- Killing a Balor for good in the Abyss results in a quite dangerous explosion. In later editions, not only in the Abyss, this happens if you kill one anywhere.
- Energons, strange creatures made of energy, also cause an explosion of their type (acid, cold, electricity, fire, sonic, positive or negative energy) when killed. If a xag-ya and xeg-yi (made of positive and negative energy respectively) touch each other, it causes a more powerful explosion.
- Minions are a type of One Hitpoint Wonder enemy that typically come in large packs as meat-shields or choke-point holders, or because a Killer DM realizes the party has only single-target attackers. The typical, reasonable reaction is to run up, smash them and move on. Occasionally (especially if "ash", "flame" or "plague" is somewhere in the name) they create a burst-attack when defeated, damaging the melee fighter that killed them, and any other buddies that are close... As well as other minions, that sometimes leads to insane chain reactions.
- And of course, there's the gas spore. A variety of floating fungus full of unstable gas that explodes if it receives so much as a scratch. It doesn't help that, unless looking closely, the gas spore can be easily confused with a beholder — the kind of monster you pretty much attack on sight.
- The 3rd edition Spell Compendium includes the 5th-level "Death Throes" spell, which makes the caster explodes violently if he is killed. It ranks fairly high in the Useless Useful Spell category, since it destroys the body and thus makes resurrection more difficult. Although it can becomes a Game-Breaker if used intelligently, for example combined with the "Magic Jar" spell....
- The Complete Scoundrel has the spell "Fatal Flame", which causes a small fire explosion on a creature's death. It's much less powerful than "Death Throes", but at least it can be cast directly on enemies.
- Villains & Vigilantes adventure Devil's Domain. When the Player Characters kill any of the Devil's demons, the demons explode in a cloud of noxious brown smoke.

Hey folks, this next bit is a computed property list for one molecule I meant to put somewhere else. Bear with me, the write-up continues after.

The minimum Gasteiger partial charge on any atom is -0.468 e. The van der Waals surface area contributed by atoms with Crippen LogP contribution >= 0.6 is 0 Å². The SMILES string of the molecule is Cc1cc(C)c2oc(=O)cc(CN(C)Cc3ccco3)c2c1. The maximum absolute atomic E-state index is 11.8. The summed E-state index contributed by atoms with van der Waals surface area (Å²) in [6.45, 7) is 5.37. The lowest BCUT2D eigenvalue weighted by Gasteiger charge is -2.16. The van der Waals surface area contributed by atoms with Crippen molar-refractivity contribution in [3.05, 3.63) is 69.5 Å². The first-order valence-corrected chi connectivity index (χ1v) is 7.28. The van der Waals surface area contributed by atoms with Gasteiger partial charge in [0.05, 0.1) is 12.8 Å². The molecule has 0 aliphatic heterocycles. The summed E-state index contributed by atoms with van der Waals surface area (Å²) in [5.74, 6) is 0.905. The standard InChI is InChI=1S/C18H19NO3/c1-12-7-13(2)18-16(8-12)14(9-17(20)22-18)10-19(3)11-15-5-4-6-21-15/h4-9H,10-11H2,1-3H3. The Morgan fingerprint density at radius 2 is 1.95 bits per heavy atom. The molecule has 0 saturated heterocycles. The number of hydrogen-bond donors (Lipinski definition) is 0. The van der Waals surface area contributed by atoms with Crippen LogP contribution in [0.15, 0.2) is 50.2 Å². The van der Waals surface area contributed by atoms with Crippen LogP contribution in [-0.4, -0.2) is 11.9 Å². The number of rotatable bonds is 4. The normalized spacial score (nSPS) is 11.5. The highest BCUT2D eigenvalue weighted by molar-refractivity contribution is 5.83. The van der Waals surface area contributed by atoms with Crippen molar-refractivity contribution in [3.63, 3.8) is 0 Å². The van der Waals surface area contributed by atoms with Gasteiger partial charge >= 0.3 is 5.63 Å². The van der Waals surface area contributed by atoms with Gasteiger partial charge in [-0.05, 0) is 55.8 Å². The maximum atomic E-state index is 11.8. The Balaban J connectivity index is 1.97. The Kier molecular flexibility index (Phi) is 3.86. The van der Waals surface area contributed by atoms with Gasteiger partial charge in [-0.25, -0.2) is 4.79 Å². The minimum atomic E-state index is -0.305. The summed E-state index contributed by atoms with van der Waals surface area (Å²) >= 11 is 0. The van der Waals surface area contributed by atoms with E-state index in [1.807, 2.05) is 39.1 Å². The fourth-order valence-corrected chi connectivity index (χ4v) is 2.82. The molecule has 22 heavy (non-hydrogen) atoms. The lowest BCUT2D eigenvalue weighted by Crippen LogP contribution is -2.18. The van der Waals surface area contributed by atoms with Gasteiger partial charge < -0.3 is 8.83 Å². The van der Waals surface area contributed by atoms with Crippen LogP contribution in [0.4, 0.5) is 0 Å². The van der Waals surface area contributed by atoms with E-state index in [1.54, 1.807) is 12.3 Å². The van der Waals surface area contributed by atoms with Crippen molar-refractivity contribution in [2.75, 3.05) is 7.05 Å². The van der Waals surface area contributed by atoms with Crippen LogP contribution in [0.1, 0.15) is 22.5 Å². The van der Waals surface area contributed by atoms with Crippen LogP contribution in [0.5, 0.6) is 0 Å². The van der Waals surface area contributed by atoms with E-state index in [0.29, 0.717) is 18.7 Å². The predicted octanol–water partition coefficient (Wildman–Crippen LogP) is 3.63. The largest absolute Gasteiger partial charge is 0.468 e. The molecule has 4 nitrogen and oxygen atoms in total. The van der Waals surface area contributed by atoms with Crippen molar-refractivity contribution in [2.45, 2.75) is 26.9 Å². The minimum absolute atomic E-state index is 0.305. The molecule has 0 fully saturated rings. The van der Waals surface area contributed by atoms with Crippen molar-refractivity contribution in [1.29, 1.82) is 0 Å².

- A good number of red creatures deal damage to other creatures or players when they die in Magic: The Gathering, implied to be from a last-ditch self destruct.
- The Eversor Assassins of Warhammer 40,000 are known for this. On top of being extremely difficult to kill, their bodies are implanted with a special organ known as a Terminus Gland. If the body suffers terminal damage, the gland releases a new cocktail of drugs into the body, which makes the blood acidic and combustible, resulting in it exploding on death and taking with it anyone unfortunate enough to be near it at that time.
- The core gimmick of Beyblade: Burst is causing your opponent's Beyblade to fly apart when beaten.
- Metroid: Most bosses in the series will explode. This is somewhat problematic for recurring bosses such as Ridley, who has managed to come back from complete annihilation several times throughout the series.
- League of Legends wouldn't be the same if the loser's Nexus didn't blow up. This is even done in the Dominion game mode where players can't even directly attack the enemy Nexus.
- Boss monsters in the World of Mana series, are covered in small explosions until the screen turns bright at which point it's assumed they've completely obliterated.
- In the doujin game Guardian of Paradise Everything creature you kill explodes.
- Metal Gear:
- The Cobras in Metal Gear Solid 3 all die by going boom... except The Boss. In this case, it's explained that the Cobras were equipped with microbombs that would explode when they died, in order to prevent the enemy studying their corpses.
- The bosses in Metal Gear 2: Solid Snake as well. In Grey Fox's case it is possibly justified as he and Snake fight to the death in the middle of a room filled with mines. This is then retconned in Metal Gear Solid, where his intact body is outfitted with a cyborg exoesqueleton.
- Red Blaster from the same game is also justified as he fights with grenades.
- Justified in Metal Gear Rising: Revengeance. Upon defeat, enemy cyborgs have their memories wiped and their bodies explode. Doktor explains that this is so that the manufacturers of their cyborg bodies can keep their company secrets... secret.
- All the enemies in Beyond Good & Evil. Exploding on death must be a quirk of the DomZ's physiology.
- Any player in Quake III: Team Arena and Quake Live who dies while carrying the Kamikaze holdable powerup. When dying, (and if they're not gibbed) they will produce a huge explosion which shakes the arena.
- Unreal Tournament: The carrier of the Vengeance Relic in matches with the Relic mutator will explode violently upon dying.